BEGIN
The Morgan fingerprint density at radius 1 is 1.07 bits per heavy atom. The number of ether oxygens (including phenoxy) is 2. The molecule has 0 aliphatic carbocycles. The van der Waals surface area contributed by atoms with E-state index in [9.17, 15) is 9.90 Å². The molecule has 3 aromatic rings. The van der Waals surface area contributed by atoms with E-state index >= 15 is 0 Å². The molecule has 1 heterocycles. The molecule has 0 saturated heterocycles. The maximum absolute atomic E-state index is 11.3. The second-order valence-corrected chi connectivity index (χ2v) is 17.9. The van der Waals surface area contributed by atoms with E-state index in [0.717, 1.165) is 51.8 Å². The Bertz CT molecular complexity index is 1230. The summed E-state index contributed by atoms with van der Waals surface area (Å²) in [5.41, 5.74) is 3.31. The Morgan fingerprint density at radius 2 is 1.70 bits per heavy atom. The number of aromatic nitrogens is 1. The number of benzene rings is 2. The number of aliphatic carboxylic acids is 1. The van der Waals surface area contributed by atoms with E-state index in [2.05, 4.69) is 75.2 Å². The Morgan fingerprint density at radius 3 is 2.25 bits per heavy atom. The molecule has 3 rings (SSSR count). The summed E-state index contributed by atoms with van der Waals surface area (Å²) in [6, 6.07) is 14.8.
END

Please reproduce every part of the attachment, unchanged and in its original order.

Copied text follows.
The Morgan fingerprint density at radius 1 is 1.07 bits per heavy atom. The number of ether oxygens (including phenoxy) is 2. The molecule has 0 aliphatic carbocycles. The van der Waals surface area contributed by atoms with E-state index in [9.17, 15) is 9.90 Å². The molecule has 3 aromatic rings. The van der Waals surface area contributed by atoms with E-state index >= 15 is 0 Å². The molecule has 1 heterocycles. The molecule has 0 saturated heterocycles. The maximum absolute atomic E-state index is 11.3. The second-order valence-corrected chi connectivity index (χ2v) is 17.9. The van der Waals surface area contributed by atoms with E-state index in [0.717, 1.165) is 51.8 Å². The Bertz CT molecular complexity index is 1230. The summed E-state index contributed by atoms with van der Waals surface area (Å²) in [5.41, 5.74) is 3.31. The Morgan fingerprint density at radius 2 is 1.70 bits per heavy atom. The number of aromatic nitrogens is 1. The number of benzene rings is 2. The number of aliphatic carboxylic acids is 1. The van der Waals surface area contributed by atoms with E-state index in [2.05, 4.69) is 75.2 Å². The Morgan fingerprint density at radius 3 is 2.25 bits per heavy atom. The molecule has 3 rings (SSSR count). The summed E-state index contributed by atoms with van der Waals surface area (Å²) in [6, 6.07) is 14.8.